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Let $F\colon \mathbb{D}\rightarrow\mathbb{D}^2$ be a proper, holomorphic map. It is not very difficult to see that every proper holomorphic map from $\mathbb{D}$ to $\mathbb{D}$ is a finite "Blaschke product". Now denote $F=(F_1,F_2)$. It is easy to see that if you put at least one of the $F_i$'s, $i=1,2$, to be a finite Blaschke product, then $F$ becomes proper. My question here is:

Does there exist a proper map $F\colon \mathbb{D}\rightarrow\mathbb{D}^2$ which is not of the above type?

PS: In the above everywhere assume that the functions are not constant.

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Yes: just take any pair of non-proper holomorphic functions from $\mathbb D$ to $\mathbb D$ that are continuous on the closed unit disk and satisfy $\max(|F_1|,|F_2|)\equiv 1$ on the boundary.

For example, begin with $h(z)=g^{-1}(\sqrt{g(z)})$ where $g$ is a Möbius map of $\mathbb D$ onto upper half-plane. The function $h$ satisfies $|h|\equiv 1$ on a subarc $\Gamma\subset \partial\mathbb D$ that is mapped by $g$ onto $[0,\infty]$. Elsewhere $|h|<1$. Let $\phi:\mathbb D\to\mathbb D$ be a Möbius map that exchanges $\Gamma$ and its complement. Then $F=(h,h\circ \phi)$ meets the requirements.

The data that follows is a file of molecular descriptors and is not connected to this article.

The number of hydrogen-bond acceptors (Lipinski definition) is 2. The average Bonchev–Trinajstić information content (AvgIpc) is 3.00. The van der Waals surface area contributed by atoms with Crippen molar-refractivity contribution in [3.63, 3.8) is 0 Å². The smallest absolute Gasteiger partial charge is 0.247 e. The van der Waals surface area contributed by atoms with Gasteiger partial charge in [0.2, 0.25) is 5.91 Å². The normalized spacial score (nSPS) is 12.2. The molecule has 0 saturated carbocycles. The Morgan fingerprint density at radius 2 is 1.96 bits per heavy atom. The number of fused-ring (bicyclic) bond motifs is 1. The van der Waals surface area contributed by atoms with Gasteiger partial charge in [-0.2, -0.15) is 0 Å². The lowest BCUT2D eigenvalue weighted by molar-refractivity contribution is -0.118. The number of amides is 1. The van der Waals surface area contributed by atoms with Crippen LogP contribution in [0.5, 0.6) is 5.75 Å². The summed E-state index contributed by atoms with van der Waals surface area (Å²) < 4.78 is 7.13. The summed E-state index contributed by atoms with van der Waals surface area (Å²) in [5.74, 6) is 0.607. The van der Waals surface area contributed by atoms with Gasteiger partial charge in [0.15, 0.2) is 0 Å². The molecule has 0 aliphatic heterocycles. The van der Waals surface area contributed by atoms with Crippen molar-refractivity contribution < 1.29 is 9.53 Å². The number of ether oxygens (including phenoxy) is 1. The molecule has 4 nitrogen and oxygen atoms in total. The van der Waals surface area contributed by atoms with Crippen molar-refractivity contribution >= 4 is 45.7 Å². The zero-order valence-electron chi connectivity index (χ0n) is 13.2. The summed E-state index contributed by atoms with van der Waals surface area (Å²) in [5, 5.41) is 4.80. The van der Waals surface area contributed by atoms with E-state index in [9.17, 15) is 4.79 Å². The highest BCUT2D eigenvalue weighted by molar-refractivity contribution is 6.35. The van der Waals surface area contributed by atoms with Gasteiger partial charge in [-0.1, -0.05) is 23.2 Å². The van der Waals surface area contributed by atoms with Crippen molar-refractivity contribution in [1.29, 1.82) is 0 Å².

To make the previous paragraph more concrete, one can take $g(z)=i\frac{1+z}{1-z}$, $\Gamma=\partial \mathbb D\cap \{\operatorname{Im}z\le 0\}$, and $\phi(z)=-z$.

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Hi, I think I got your Idea. But some clarifications: I think the subarc is contained in the bounadry of the disc not in the disc? Can you precisely define the map which exchanges the subregion and its complement? – Abelvikram Jun 17 '13 at 11:40
@Abelvikram Thanks for the correction; I added more details. – ˈjuː.zɚ79365 Jun 17 '13 at 11:49
Yeah, Thanks, got you, I think the picture is to divide the unit disc in two proper "simple" regions and constructing maps which have their range as these regions. – Abelvikram Jun 17 '13 at 12:07
@Abelvikram This happens to be the case here, but it's not important for the argument. The important point is that the range of each $F_k$ is a region contained in the unit disk that shares a boundary arc with the disk. This ensures $|F_k|=1$ on a subarc. We can always stretch this subarc with a Möbius transformation of the disk, so that two of them cover the circle. – ˈjuː.zɚ79365 Jun 17 '13 at 12:16

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